Date of Award
I had no goals for this collection. In early meetings, I made statements like "I want to experiment with as many different approaches as possible," and "I want to examine the nature of storytelling," and all sorts of equally "big" ideas. In reality, I had no idea what to do--I had written only a tiny bit of fiction, and my only complete story had been about a man who is asked to arbitrate between good and evil and is saved only when he finds God in a spam sandwich. Needless to say, I was going to have to start from scratch. With two exceptions, that's what I did. Both "Going to the Sun" and "Sand People" evolved from scenes I wrote in fiction class a couple years ago. "Going to the Sun" got longer this year with more detail and an ending, while "Sand People" got shorter. Originally just a monologue about the glory of Star Wars, it's now probably my favorite piece in this collection. I feel like I own it—while every other piece has come from a collaborative process (an invaluable process, don't get me wrong), "Sand People" has remained completely my own. Besides, it's a quick read. The other three stories (even as I type this, I flinch at the fact that seven months of work generated only five stories) have various origins. "Priests" was the first to evolve, going through what seemed like a billion drafts, and possibly with the least effect I wanted it to be moving, which carried it at times into the melodramatic. "Deer" came all at once, late at night, when I had to turn something in to Dr. Bertagnolli the next morning. "Josh" was the final piece—it started out to be about two high school rivals who chop each other's digits off in shop class and eat them (gently titled "The Taste of Beef"). Somehow, I settled on two dysfunctional brothers with a thing for spiders. In each case, the process of writing the stories had its ups and downs. Bringing in a first draft was an up; putting it aside and revising it two months later was a down. The routine, with the exception of the two older stories, was this: I would bring in the first two pages of a story to Dr. Bertagnolli, who would then tell me what was working or not working in those first two pages. Then, in the next couple weeks or so, I would try to get a complete draft That would be followed by maybe one more draft then it would go to the whole committee (which included Kay Satre and Kim Delong). Fd listen to them all debate what each story meant and that feedback would lead to the final draft This description makes it sound organized, though; it really wasn't, or at least it never felt like it In addition to the gobs of fiction I planned to write (I originally anticipated a thesis at least twenty pages longer than this one), I also wanted to throw in a couple poems. Any quick scan of the "Contents" page, though, reveals that I wrote more poetry than fiction. To be honest I'm not positive how that happened. I never even set any ridiculous goals ("The nature of poetry," and so on) with the poetry—I had had so few poetry successes that even goals seemed like a stretch. With the poetry section, I really did have to start from scratch. The first poem to land on Dr. Bertagnolli's desk was titled "The Sand in Your Eyes," and was full of passages like this one: Let the sand in your eyes Grow black, and Your mouth cry, finally, That the vows you dream Leap from sight like the martyrs That drink From the jug By the bed. I have to confess that I still think it sounds great, though I still don't know what any of it means. I don't think any of the poems in this collection sound as fun or weird as the nonsense poems I was writing at the beginning of the fall. The trouble with those early poems, though (which Dr. Bertagnolli very gently pointed out), was that they made absolutely no sense. None. The poems that ended up in this collection, like the stories, evolved in various ways. "In the Dust" is, for all practical purposes, the first poem I ever wrote. I wrote the original during my senior year of high school, and it was twice as long. Everyone who read it this year took it upon themselves to cut out what they thought was "unnecessary," and what remained is found here. All the poems with a specific form (couplets, quatrains, and so on) evolved this spring in Dr. Ford's poetry class. I had never written in forms before (with the exception of haikus), and much to my surprise. I kind of enjoy it. Anyone who knows me at all and reads this collection will see that my own life is sprinkled all through it Creating a balance between fact and fiction consequently became a real "issue" in this thesis: How much of myself could I include, and still call it fiction? What if the actual events conflict with the kind of story 1 want to write? And is my life interesting enough to be the source of good stories? Well. I don't know how other people would respond to Well. I don't know how other people would respond to these questions, but I wrote with the following answers in mind: First, I could include as much of myself and my life as I wanted (after all. it is my intellectual property, and I might as well put it to use). Second, I always gave priority to the story-none of these stories or poems is an exact record of anything, and usually it's pretty far off. The "me" elements in these pieces vary in degree. "Priests," for example, is completely autobiographical up to a point, then the story kicks in. "Josh" contains hints of my relationship with my brother (yes, he did do the Chinese water torture), but, obviously, only to a certain extent "Deer" came from some real events, but with different characters. And "Sand People" only reflects my life insofar as Tm obsessed with Star Wars. The poems, on the other hand, are more directly about me (even "Waiting," unfortunately), and probably stick a little closer to the facts. The third question-well, that*s a tough one. Many of my early drafts this fall were about failed romantic relationships, and they were all quickly abandoned. Writing about romance, for me, is like writing about the theory of relativity: I know it exists, but I don't understand it But my childhood (assuming it's over) is, in my own mind, pretty interesting, and not that difficult for me to understand. Especially the gory parts.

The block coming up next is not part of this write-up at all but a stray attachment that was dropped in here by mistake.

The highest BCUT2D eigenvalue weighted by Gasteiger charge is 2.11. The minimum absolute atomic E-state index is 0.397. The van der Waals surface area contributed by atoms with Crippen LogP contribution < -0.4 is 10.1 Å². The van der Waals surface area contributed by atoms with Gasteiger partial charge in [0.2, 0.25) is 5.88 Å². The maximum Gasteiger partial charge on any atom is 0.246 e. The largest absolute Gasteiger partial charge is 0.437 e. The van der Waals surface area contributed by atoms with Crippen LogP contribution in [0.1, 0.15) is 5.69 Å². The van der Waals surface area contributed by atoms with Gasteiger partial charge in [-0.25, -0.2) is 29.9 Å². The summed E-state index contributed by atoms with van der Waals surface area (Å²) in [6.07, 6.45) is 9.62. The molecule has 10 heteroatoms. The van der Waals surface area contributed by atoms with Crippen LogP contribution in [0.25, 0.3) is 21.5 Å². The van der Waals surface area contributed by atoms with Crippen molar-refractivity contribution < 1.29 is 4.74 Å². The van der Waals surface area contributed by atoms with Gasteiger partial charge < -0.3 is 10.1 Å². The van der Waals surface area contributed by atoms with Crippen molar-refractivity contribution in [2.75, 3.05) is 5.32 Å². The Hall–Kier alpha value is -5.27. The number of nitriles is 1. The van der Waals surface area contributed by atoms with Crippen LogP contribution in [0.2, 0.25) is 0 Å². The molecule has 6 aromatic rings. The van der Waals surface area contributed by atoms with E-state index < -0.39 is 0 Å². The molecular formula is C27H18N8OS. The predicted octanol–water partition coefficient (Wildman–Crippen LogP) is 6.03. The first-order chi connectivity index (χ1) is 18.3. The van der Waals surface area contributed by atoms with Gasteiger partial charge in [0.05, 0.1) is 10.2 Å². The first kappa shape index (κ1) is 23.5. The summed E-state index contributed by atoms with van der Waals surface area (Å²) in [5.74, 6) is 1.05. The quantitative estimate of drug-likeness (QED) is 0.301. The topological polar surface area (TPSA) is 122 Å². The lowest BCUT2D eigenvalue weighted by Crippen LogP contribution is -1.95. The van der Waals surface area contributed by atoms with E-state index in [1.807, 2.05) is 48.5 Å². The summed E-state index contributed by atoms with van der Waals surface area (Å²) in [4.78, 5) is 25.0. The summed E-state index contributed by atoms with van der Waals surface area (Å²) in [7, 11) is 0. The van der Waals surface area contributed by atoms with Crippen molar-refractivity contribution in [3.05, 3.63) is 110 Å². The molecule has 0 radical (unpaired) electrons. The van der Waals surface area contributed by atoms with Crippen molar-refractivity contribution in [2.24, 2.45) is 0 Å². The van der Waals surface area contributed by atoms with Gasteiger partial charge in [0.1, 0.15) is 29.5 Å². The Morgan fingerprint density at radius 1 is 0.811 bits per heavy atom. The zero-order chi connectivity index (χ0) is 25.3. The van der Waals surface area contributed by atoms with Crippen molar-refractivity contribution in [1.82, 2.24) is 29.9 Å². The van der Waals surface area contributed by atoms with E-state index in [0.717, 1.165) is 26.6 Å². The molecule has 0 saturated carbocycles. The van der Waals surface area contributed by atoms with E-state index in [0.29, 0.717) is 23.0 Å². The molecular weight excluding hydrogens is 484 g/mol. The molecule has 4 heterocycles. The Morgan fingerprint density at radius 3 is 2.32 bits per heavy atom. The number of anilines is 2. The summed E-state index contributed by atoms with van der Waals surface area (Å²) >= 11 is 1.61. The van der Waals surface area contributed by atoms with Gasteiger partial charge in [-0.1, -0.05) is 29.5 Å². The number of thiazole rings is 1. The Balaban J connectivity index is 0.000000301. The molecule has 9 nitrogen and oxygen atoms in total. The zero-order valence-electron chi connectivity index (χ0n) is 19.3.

Franz, Garrett, "Whispers From The Bardo" (1994). Education Undergraduate Theses. 12.